Donald Trump has announced that he plans to put Indiana Gov. Mike Pence on his ticket. This selection signals that Trump, a controversial real estate mogul and reality TV star, is continuing his aggressive courting of the Religious Right, in the hopes of achieving victory this fall.
Whether it will work remains to be seen. In the meantime, here are some things to keep in mind about Pence:
He has a close relationship with the Religious Right: Pence, a former member of the House of Representatives, spoke to the Christian Coalition in 2004 and more recently has made several appearances before the Values Voter Summit (VVS), a conference sponsored every fall in Washington, D.C., by the Family Research Council (FRC).
At these gatherings, Pence frequently hammers home the theme that the nation is in a spiritual crisis. In 2010, he told VVS attendees, “Our present crisis is not merely economic and political but spiritual” and insisted that the economic concerns can never trump moral principles, vowing that the GOP will remain focused on opposing legal abortion and marriage equality.
In 2011, Pence said something very similar to the Faith & Freedom Coalition, a group run by former Christian Coalition operative Ralph Reed. “To have a lasting victory for our values, we have to recognize that the present crisis is not just economic and political but moral in nature,” Pence said. “The truth is, we’ve got to get back to basics. We will not solve the crisis facing this country economically or politically by public policy alone. It will require public virtue…. We must again say yes to the importance of organized religion in our everyday life.”
The FRC rates Pence “True Blue,” which means he has voted in accordance with that group 100 percent of the time.
Pence has a long history of trying to restrict Americans’ access to the courts in church-state cases: In 2003, Pence co-sponsored U.S. Rep. Robert Aderholt’s (R-Ala.) “Ten Commandments Defense Act.” Among other things, this reckless “states’ rights” bill would have ordered the federal courts to stay out of lawsuits challenging government-backed Ten Commandments displays in the states. Under the law, people who were offended by such displays would have had no ability to challenge them in court.
In 2004, Pence backed a package of bills introduced by then-House Majority Leader Tom DeLay (R-Texas). Among the bills was a measure designed to strip the federal courts of the power to hear certain types of church-state cases. Pence told Family News in Focus that the bill would “bring an end to the judicial activism that has resulted almost in legislating from the bench.”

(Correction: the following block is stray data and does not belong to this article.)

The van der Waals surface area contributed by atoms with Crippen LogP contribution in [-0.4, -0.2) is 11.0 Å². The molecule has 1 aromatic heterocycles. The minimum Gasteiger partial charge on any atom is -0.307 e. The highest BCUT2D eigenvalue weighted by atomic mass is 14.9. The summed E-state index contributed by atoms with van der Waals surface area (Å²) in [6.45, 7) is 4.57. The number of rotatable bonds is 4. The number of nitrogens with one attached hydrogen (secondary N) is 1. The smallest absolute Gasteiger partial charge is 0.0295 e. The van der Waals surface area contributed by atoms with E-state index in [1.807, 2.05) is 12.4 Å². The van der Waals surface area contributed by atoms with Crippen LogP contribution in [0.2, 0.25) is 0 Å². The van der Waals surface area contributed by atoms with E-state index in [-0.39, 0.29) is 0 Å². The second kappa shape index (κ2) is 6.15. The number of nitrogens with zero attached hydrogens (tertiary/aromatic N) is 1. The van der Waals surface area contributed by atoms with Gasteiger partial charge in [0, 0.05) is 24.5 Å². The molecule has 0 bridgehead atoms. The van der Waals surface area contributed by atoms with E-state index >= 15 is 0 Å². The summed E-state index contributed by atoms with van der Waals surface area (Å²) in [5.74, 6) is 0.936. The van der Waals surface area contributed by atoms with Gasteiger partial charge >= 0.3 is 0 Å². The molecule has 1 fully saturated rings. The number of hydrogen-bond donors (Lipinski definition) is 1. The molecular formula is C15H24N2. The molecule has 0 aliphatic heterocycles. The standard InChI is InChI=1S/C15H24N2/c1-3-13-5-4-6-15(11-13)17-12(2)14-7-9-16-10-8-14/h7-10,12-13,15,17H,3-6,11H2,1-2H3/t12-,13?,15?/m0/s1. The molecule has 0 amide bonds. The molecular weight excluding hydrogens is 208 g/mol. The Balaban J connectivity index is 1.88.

Later that year, Pence introduced a bill written by Roy Moore, the infamous Alabama Supreme Court chief justice, that would have amended U.S. law to strip the U.S. Supreme Court’s power to hear cases involving government “acknowledgment of God as the sovereign source of law, liberty, or government.” The measure, which would have applied to cases retroactively and thus nullified decades of church-state law, would also have forbidden lower federal courts from hearing such disputes.
He believes religious mottos should be displayed in public schools and government buildings: In 2011, Pence endorsed a House measure endorsing the display of “In God We Trust” signs in public facilities. The vote, clearly designed to placate the Religious Right, was important, Pence said, because, “I think God…rewards those, including nations, who earnestly seek him.”
Pence is no friend of public education: Under his governorship, Indiana passed a sweeping school voucher bill that Americans United and other critics say funnels taxpayer dollars to unaccountable private and religious schools.
He’s a sworn enemy of LGBT rights: As governor, Pence in 2015 signed into law an extreme measure that purported to protect “religious freedom” but that in reality gave citizens of Indiana the right to use religion as a pretext to discriminate. When Pence signed the law, he was flanked by several anti-LGBT activists. An ensuing national backlash and threats of boycotts consumed the country for days. Under duress, Pence agreed to alter the legislation.
Some in the Religious Right are still angry that Pence gave in on that issue, but prominent figures like Gary Bauer and Richard Land have made it clear that they believe Pence would be a great addition to the GOP ticket.
Pence has been a darling of the Religious Right for many years. Now that he has been named Trump's veep, Pence will undoubtedly be subjected to great scrutiny. A look at his track record on the right of conscience and church-state separation shows one thing clearly: It’s deeply troubling.
(Photo: Mike Pence speaking at the Values Voter Summit in 2010.)